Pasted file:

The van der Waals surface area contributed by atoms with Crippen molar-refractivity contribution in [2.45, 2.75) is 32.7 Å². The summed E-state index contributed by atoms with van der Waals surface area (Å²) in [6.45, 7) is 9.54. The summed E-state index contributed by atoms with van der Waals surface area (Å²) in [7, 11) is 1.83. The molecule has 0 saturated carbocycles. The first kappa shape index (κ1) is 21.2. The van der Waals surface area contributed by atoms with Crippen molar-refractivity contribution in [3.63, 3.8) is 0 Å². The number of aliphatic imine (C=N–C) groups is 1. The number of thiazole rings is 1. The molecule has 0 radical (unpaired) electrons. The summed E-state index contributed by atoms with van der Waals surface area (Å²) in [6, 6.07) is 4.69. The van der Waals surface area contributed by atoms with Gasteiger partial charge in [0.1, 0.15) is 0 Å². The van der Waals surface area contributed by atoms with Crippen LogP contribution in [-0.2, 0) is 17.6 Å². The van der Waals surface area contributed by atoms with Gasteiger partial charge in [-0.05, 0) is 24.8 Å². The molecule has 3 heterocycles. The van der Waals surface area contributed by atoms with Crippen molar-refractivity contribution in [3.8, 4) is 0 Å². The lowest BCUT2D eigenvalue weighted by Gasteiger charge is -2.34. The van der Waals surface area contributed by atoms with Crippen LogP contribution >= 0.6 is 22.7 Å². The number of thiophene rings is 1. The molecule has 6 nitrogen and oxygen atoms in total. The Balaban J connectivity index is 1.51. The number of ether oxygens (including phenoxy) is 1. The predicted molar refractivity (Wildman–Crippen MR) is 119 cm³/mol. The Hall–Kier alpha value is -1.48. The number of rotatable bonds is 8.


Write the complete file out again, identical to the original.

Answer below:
The van der Waals surface area contributed by atoms with Crippen molar-refractivity contribution in [2.45, 2.75) is 32.7 Å². The summed E-state index contributed by atoms with van der Waals surface area (Å²) in [6.45, 7) is 9.54. The summed E-state index contributed by atoms with van der Waals surface area (Å²) in [7, 11) is 1.83. The molecule has 0 saturated carbocycles. The first kappa shape index (κ1) is 21.2. The van der Waals surface area contributed by atoms with Crippen molar-refractivity contribution in [3.63, 3.8) is 0 Å². The number of aliphatic imine (C=N–C) groups is 1. The number of thiazole rings is 1. The molecule has 0 radical (unpaired) electrons. The summed E-state index contributed by atoms with van der Waals surface area (Å²) in [6, 6.07) is 4.69. The van der Waals surface area contributed by atoms with Gasteiger partial charge in [0.1, 0.15) is 0 Å². The van der Waals surface area contributed by atoms with Crippen LogP contribution in [-0.2, 0) is 17.6 Å². The van der Waals surface area contributed by atoms with Gasteiger partial charge in [-0.05, 0) is 24.8 Å². The molecule has 3 heterocycles. The van der Waals surface area contributed by atoms with Crippen molar-refractivity contribution in [3.8, 4) is 0 Å². The lowest BCUT2D eigenvalue weighted by Gasteiger charge is -2.34. The van der Waals surface area contributed by atoms with Crippen LogP contribution >= 0.6 is 22.7 Å². The number of thiophene rings is 1. The molecule has 6 nitrogen and oxygen atoms in total. The Balaban J connectivity index is 1.51. The number of ether oxygens (including phenoxy) is 1. The predicted molar refractivity (Wildman–Crippen MR) is 119 cm³/mol. The Hall–Kier alpha value is -1.48. The number of rotatable bonds is 8.